While in this embodiment the acceleration resistance torque T α is calculated using the acceleration α obtained by the above calculation, it may be obtained by using the actual acceleration α detected by the existing acceleration sensor or the newly mounted acceleration sensor. While in this embodiment the acceleration torque T α is calculated using the vehicle weight W sequentially detected by the vehicle weight sensor 1027, if the change in the vehicle weight is relatively small, it is not necessary to use the actual vehicle weight detected by the weight sensor 1027. For example, it may use the standard vehicle weight (a designated seating capacity for 2 passengers) identified by standards. Further, it may estimate the vehicle weight from the acceleration α calculated by the vehicle speed differential amplifier part 1044 when the vehicle is running on the road having a constant gradient at a constant driving torque. With regard to the vehicle weight, the above description can be applied to the following description.

Next, the processing performed by the driving torque calculating part 1042 will be explained with reference to FIG. 12.

In block 1056, the deceleration ratio ip of the CVT 1002 is calculated by using the primary rpm Np detected by the primary rpm sensor 1029, the secondary rpm Ns detected by the secondary rpm sensor 1026 and the following equation.

Ip=Np/Ns                                                   (7)

Further, in block 1082, the engine torque Te corresponding to the throttle opening Tvo detected by the throttle opening sensor 1022 and the engine speed Ne detected by the crank angle sensor 1023 is obtained by using the characteristic map (Ne-Te characteristics) prestored in the RAM 1073. The above characteristic map represents the corresponding information in which the engine speed Ne is uniquely identified by the engine torque Te every throttle opening Tvo.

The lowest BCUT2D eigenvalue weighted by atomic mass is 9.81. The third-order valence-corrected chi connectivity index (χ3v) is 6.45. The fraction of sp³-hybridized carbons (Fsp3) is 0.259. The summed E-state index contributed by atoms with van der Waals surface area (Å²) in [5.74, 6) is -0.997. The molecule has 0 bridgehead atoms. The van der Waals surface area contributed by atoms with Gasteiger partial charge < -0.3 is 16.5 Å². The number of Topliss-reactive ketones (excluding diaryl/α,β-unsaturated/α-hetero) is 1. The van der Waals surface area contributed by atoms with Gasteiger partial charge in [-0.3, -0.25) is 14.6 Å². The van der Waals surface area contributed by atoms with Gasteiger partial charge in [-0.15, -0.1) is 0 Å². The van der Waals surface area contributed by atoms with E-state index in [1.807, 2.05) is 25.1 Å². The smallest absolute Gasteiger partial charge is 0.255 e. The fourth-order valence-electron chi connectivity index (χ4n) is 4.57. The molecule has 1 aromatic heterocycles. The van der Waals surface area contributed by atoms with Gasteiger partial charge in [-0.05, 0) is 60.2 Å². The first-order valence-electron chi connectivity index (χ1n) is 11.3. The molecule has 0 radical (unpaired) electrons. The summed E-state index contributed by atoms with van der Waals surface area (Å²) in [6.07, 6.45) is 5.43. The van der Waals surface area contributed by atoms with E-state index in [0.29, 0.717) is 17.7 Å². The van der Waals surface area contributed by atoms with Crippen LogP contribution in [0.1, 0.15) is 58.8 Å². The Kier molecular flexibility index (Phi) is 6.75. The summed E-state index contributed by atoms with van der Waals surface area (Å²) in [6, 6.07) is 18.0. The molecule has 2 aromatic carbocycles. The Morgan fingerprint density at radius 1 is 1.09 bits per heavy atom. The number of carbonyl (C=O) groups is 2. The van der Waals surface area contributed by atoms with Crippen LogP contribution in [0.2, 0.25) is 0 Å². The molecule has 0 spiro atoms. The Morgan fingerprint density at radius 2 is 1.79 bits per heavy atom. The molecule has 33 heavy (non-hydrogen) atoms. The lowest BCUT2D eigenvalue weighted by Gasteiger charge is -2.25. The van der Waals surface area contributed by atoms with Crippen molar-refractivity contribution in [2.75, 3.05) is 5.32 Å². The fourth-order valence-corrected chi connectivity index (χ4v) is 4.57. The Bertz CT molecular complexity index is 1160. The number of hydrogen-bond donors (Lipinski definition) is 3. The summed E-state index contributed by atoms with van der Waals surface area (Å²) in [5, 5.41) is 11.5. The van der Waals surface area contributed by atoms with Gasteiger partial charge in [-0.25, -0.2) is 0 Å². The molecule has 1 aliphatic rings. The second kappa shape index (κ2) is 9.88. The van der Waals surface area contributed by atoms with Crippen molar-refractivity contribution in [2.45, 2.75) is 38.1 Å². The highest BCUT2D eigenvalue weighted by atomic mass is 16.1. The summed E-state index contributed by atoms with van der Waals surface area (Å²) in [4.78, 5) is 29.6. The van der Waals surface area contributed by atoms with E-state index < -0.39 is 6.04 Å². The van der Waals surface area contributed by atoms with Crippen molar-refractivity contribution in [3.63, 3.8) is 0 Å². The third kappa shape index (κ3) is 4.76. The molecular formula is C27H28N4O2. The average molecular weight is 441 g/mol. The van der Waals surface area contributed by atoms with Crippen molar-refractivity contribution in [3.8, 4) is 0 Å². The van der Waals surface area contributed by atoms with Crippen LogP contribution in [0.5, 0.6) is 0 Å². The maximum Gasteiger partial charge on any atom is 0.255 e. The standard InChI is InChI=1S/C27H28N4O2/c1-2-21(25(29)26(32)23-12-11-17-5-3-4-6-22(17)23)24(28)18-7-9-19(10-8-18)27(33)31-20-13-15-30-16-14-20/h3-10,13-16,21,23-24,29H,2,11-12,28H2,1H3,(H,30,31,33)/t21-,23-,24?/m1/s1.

While, in block 1057, the speed ratio e of the torque converter is calculated by using the primary rpm Np detected by the primary rpm sensor 1029, the engine speed Ne detected by the crank angle sensor 1023 and the following equation.

e=Np/Ne                                                    (8)

In block 1052, the torque ratio t corresponding to the speed ratio e of the torque converter is obtained by using the characteristic map (e-t characteristics) pre-stored in the RAM 1073. Further, in block 1053, the pump capacity coefficient Cp corresponding to the speed ratio e of the torque converter is obtained by using the characteristic map (e-Cp characteristics) pre-stored in the RAM 1072. The above characteristic map (e-t characteristics) represents the corresponding information in which the speed ratio e of the torque converter is uniquely identified by the torque ratio t, and the above characteristic map (e-Cp characteristics) represents the corresponding information in which the speed ratio e of the torque converter is uniquely identified by the pump capacity coefficient Cp.

In block 1055, an input torque Tp' (pump torque) to the torque converter is calculated by using the pump capacity coefficient Cp, the engine speed Ne detected by the crank angle sensor 1023 and the following equation.

Tp'=CpNeNe                             (9)